Nonetheless, China is charging ahead with a series of key tasks emerging from the urbanization committee, including doing away with the infamous houkou system to gradually allow the millions of workers who have migrated from the rural areas to have residency rights, giving them the right to vocational training, medical attention, schooling and other amenities. City residential permits for towns and small cities are to be liberalized. Currently, the ratio of the migrant population – 23 percent of the urban population – to public services is 45.2 percent and their standard of living is 51 percent of their urban counterparts.

Authorities in larger cities will gradually allow qualified rural migrants to become city residents, although Beijing is expected to keep strict controls on the populations of the so-called mega-cities in an effort to forestall the chaos that has overwhelmed other Asian cities such as Bangkok, Mumbai, Manila and Jakarta, where rural residents have swarmed into urban areas in search of jobs and other opportunities.

The urbanization committee also set land supply rules, with intensive use of existing land encouraged, with the quantity and quality of arable land hopefully maintained. The government will seek to reduce land supply for industrial purposes while increasing residential living space.

In an effort to provide adequate funding for local governments, Beijing is working to establish a multi-sourced, sustainable funding system to identify main tax revenue sources. The central government says it will link the scale of fiscal transfer payments to local governments, establish a local debt issuance management system and encourage private investment in construction and operation of urban infrastructure.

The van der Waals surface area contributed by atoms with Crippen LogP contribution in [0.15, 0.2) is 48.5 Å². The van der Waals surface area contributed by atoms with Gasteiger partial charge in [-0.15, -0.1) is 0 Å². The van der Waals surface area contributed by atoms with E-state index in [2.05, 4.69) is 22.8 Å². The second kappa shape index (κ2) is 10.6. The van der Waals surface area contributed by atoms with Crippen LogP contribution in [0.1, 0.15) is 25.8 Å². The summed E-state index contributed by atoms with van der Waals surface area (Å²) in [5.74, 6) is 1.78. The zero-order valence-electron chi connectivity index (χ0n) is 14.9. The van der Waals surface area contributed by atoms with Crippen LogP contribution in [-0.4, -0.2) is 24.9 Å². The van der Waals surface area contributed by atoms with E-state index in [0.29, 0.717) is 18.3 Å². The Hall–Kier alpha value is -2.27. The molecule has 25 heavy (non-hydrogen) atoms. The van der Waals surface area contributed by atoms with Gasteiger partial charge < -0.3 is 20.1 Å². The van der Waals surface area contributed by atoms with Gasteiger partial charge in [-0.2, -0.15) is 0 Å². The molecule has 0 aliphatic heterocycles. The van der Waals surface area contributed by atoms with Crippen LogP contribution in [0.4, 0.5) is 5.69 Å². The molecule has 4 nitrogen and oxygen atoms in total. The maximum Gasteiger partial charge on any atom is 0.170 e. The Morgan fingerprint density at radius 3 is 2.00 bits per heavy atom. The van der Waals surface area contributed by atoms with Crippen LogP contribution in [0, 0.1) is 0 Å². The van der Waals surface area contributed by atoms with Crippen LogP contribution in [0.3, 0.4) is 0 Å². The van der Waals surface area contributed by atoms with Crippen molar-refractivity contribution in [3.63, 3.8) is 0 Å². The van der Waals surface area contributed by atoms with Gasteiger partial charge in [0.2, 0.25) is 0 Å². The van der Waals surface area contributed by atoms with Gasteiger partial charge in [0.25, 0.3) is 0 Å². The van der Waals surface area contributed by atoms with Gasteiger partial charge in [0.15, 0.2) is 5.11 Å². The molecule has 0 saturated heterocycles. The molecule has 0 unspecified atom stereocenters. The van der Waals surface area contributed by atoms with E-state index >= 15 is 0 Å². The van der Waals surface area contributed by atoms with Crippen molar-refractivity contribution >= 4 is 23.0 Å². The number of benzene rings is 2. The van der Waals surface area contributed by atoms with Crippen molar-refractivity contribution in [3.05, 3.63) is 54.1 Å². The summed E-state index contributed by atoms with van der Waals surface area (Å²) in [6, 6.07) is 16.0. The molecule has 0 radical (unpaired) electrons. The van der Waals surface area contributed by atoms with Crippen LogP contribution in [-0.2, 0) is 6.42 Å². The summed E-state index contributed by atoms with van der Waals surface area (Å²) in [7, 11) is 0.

Fourth, Beijing says it will seek to “optimize” the locations of cities and towns outside the major capitals. In fact, the government plans to expand 20 major inland capital cities to house 7 million people each to serve the needs of more than 800 million people to make them the growth focal points in their respective areas

Fifth, in an apparent acknowledgement of the problems that have dogged the current satellite cities, the committee said it will “improve urban construction levels by realistic positioning and scientific planning” while trying to preserve countryside landscapes.

Sixth, local governments will be required to propose realistic urbanization plans and cultivate specialists in city management.

“Consumption and demand is expected to increase in the future in line with the new urbanization model, but overestimations must not be made,” according to researchers Choi Myeong-Hae and Han Na-La of the Seoul-based Samsung Economic Research Institute in a study published last month. “Although internally driven consumption and demand will increase with the 20~25 million people flowing into the cities on a yearly basis, developing into huge consumption-driven districts where both migrants and urbanites enjoy the same privileges, will entail significant cost and time.”